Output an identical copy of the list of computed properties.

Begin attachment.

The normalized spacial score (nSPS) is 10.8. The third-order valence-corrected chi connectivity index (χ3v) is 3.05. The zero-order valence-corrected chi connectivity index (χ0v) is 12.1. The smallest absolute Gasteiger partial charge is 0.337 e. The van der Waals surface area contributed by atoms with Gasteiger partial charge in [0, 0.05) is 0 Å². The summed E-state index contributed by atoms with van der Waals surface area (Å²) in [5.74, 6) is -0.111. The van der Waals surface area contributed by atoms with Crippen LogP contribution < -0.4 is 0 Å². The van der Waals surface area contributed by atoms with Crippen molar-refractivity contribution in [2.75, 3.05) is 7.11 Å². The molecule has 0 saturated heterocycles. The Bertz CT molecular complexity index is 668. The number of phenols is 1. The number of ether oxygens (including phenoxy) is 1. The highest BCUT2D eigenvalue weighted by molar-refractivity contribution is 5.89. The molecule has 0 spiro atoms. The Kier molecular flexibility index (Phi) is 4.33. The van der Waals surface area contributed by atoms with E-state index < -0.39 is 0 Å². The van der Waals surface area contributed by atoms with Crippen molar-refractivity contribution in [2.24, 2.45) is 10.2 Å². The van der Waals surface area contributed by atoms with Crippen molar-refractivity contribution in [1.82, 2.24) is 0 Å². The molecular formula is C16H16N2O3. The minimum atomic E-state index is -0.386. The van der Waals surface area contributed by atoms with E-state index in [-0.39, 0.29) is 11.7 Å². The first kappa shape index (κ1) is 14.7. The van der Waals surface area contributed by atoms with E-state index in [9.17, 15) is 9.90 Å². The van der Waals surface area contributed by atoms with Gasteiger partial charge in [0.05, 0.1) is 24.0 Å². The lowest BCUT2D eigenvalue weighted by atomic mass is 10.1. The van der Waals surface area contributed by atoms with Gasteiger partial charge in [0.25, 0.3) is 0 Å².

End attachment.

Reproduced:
The normalized spacial score (nSPS) is 10.8. The third-order valence-corrected chi connectivity index (χ3v) is 3.05. The zero-order valence-corrected chi connectivity index (χ0v) is 12.1. The smallest absolute Gasteiger partial charge is 0.337 e. The van der Waals surface area contributed by atoms with Gasteiger partial charge in [0, 0.05) is 0 Å². The summed E-state index contributed by atoms with van der Waals surface area (Å²) in [5.74, 6) is -0.111. The van der Waals surface area contributed by atoms with Crippen LogP contribution < -0.4 is 0 Å². The van der Waals surface area contributed by atoms with Crippen molar-refractivity contribution in [2.75, 3.05) is 7.11 Å². The molecule has 0 saturated heterocycles. The Bertz CT molecular complexity index is 668. The number of phenols is 1. The number of ether oxygens (including phenoxy) is 1. The highest BCUT2D eigenvalue weighted by molar-refractivity contribution is 5.89. The molecule has 0 spiro atoms. The Kier molecular flexibility index (Phi) is 4.33. The van der Waals surface area contributed by atoms with E-state index < -0.39 is 0 Å². The van der Waals surface area contributed by atoms with Crippen molar-refractivity contribution in [2.24, 2.45) is 10.2 Å². The van der Waals surface area contributed by atoms with Crippen molar-refractivity contribution in [1.82, 2.24) is 0 Å². The molecular formula is C16H16N2O3. The minimum atomic E-state index is -0.386. The van der Waals surface area contributed by atoms with E-state index in [-0.39, 0.29) is 11.7 Å². The first kappa shape index (κ1) is 14.7. The van der Waals surface area contributed by atoms with E-state index in [9.17, 15) is 9.90 Å². The van der Waals surface area contributed by atoms with Gasteiger partial charge in [0.05, 0.1) is 24.0 Å². The lowest BCUT2D eigenvalue weighted by atomic mass is 10.1. The van der Waals surface area contributed by atoms with Gasteiger partial charge in [0.25, 0.3) is 0 Å².